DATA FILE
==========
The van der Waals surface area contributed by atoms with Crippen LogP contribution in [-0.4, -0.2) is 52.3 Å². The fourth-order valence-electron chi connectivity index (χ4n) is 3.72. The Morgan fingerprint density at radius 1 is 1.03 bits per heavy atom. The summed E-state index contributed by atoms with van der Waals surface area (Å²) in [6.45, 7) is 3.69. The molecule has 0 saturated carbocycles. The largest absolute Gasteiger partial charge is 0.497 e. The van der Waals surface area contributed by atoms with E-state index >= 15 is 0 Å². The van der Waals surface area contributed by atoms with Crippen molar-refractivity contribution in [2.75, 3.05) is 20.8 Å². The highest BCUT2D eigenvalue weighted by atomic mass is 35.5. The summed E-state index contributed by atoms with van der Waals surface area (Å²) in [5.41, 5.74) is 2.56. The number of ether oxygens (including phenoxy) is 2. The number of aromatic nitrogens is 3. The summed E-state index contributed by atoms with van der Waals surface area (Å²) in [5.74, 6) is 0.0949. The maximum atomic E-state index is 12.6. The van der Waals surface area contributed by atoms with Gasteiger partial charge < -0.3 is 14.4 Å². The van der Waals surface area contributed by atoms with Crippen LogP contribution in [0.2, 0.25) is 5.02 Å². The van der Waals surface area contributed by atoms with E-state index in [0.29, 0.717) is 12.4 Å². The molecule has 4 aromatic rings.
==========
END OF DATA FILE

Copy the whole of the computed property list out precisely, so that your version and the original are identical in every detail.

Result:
The van der Waals surface area contributed by atoms with Crippen LogP contribution in [-0.4, -0.2) is 52.3 Å². The fourth-order valence-electron chi connectivity index (χ4n) is 3.72. The Morgan fingerprint density at radius 1 is 1.03 bits per heavy atom. The summed E-state index contributed by atoms with van der Waals surface area (Å²) in [6.45, 7) is 3.69. The molecule has 0 saturated carbocycles. The largest absolute Gasteiger partial charge is 0.497 e. The van der Waals surface area contributed by atoms with E-state index >= 15 is 0 Å². The van der Waals surface area contributed by atoms with Crippen molar-refractivity contribution in [2.75, 3.05) is 20.8 Å². The highest BCUT2D eigenvalue weighted by atomic mass is 35.5. The summed E-state index contributed by atoms with van der Waals surface area (Å²) in [5.41, 5.74) is 2.56. The number of ether oxygens (including phenoxy) is 2. The number of aromatic nitrogens is 3. The summed E-state index contributed by atoms with van der Waals surface area (Å²) in [5.74, 6) is 0.0949. The maximum atomic E-state index is 12.6. The van der Waals surface area contributed by atoms with Gasteiger partial charge < -0.3 is 14.4 Å². The van der Waals surface area contributed by atoms with Crippen LogP contribution in [0.2, 0.25) is 5.02 Å². The van der Waals surface area contributed by atoms with E-state index in [0.29, 0.717) is 12.4 Å². The molecule has 4 aromatic rings.